This view of sailing ships in a harbour, two with sail spread in light airs, is non-specific both as to place and era. It may, in fact, be the outer harbour of St Malo, but the artist has avoided easily recognized landmarks and it is not clear if it is intended as a historical scene, or one he witnessed. This could only have been of historic vessels or modern sail-training ships since the work probably dates from shortly before the Museum acquired it in 1978. These details do not matter, however, since the aim is not to record but to conjure an impression of space, light and a cool, timeless mood. The artist was born in Bushey, Hertfordshire. He learnt painting from his father, Allan Robert Brown, and studied at the Margaret Frobisher School in Bushey. In 1929 he began teaching at the Royal Masonic Junior School, but continued his studies in the evenings at Watford School of Art. During holidays, he studied at Heatherley's School under Frederick Whiting and Bernard Adams. In the 1930s he was encouraged by Sir Arnesby Brown and began his association with the East Anglian coast, which became a major theme in his work. In 1947 purchased a cottage in Blakeney, Norfolk, where he lived permanently after retiring in 1970 to his death in 1990. He exhibited at the Southwell Brown Gallery, Richmond, in 1985, the Belgrave Gallery in 1986 and his memorial show in 1991 was at Abbott and Holder’s, London.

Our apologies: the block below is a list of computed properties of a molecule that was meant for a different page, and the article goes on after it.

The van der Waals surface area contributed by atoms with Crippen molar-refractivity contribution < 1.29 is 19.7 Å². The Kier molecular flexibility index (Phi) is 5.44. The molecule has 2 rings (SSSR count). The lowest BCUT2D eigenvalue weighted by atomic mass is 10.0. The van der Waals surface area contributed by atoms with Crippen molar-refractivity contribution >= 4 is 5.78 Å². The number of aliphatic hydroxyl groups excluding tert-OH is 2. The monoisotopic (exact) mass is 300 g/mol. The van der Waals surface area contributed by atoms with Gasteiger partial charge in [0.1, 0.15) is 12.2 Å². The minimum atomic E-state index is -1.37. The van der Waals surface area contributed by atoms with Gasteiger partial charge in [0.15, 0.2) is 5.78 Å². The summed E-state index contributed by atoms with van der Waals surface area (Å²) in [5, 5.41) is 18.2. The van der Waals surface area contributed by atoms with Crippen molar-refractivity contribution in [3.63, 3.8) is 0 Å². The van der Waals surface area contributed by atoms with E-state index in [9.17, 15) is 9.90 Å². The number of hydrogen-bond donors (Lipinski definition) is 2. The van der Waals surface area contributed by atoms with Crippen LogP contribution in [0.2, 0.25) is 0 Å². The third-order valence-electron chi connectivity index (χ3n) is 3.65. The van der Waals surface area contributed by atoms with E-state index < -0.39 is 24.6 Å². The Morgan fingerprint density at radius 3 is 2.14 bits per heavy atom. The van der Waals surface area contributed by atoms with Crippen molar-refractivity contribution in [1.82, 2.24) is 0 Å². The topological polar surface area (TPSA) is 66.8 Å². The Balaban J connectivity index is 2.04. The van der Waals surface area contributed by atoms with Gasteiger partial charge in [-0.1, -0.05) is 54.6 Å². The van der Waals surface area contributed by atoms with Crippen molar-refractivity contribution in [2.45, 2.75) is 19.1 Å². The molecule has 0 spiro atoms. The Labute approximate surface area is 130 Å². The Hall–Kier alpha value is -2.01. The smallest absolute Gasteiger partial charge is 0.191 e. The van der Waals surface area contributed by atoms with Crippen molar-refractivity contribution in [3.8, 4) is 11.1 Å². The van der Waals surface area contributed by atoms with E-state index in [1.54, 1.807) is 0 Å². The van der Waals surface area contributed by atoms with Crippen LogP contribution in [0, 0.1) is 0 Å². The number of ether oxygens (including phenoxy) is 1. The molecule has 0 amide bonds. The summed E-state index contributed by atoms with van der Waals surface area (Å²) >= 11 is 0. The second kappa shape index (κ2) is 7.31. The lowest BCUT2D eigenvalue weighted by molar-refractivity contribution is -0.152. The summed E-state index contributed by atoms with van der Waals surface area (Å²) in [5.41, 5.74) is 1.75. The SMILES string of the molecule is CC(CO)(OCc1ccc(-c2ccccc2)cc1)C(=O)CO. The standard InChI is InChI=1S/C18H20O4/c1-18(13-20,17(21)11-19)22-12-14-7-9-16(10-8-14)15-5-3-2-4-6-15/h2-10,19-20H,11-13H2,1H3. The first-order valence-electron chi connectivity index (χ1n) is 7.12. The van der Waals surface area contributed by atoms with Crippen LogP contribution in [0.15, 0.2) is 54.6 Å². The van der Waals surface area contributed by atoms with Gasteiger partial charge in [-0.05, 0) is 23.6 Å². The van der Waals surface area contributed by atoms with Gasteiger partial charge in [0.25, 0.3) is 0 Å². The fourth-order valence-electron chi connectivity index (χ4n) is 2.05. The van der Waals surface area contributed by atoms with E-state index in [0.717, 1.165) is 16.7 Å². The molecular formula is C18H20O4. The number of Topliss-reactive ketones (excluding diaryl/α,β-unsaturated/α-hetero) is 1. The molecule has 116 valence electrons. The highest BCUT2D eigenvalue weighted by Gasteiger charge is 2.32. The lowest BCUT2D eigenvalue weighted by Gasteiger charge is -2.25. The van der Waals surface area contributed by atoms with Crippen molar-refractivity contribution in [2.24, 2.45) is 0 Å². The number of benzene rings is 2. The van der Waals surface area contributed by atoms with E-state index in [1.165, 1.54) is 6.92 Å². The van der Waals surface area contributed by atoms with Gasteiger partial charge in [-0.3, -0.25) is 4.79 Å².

Where to see this painting?
National Maritime Museum
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